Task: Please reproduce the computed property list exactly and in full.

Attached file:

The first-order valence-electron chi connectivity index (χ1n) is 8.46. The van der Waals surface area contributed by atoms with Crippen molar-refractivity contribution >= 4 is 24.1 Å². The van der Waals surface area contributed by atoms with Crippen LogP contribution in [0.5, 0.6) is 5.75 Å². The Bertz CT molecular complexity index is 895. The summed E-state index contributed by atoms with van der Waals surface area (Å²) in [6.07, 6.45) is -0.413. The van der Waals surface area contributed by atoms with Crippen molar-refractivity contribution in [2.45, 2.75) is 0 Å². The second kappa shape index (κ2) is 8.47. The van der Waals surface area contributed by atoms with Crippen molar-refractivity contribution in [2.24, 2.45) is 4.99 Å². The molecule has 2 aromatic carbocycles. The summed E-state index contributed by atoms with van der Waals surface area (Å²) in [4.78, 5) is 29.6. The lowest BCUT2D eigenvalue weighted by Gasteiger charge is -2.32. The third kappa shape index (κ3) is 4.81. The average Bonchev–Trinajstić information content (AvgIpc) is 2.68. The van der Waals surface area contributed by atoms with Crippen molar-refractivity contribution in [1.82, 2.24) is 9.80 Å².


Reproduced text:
The first-order valence-electron chi connectivity index (χ1n) is 8.46. The van der Waals surface area contributed by atoms with Crippen molar-refractivity contribution >= 4 is 24.1 Å². The van der Waals surface area contributed by atoms with Crippen LogP contribution in [0.5, 0.6) is 5.75 Å². The Bertz CT molecular complexity index is 895. The summed E-state index contributed by atoms with van der Waals surface area (Å²) in [6.07, 6.45) is -0.413. The van der Waals surface area contributed by atoms with Crippen molar-refractivity contribution in [2.45, 2.75) is 0 Å². The second kappa shape index (κ2) is 8.47. The van der Waals surface area contributed by atoms with Crippen molar-refractivity contribution in [2.24, 2.45) is 4.99 Å². The molecule has 2 aromatic carbocycles. The summed E-state index contributed by atoms with van der Waals surface area (Å²) in [4.78, 5) is 29.6. The lowest BCUT2D eigenvalue weighted by Gasteiger charge is -2.32. The third kappa shape index (κ3) is 4.81. The average Bonchev–Trinajstić information content (AvgIpc) is 2.68. The van der Waals surface area contributed by atoms with Crippen molar-refractivity contribution in [1.82, 2.24) is 9.80 Å².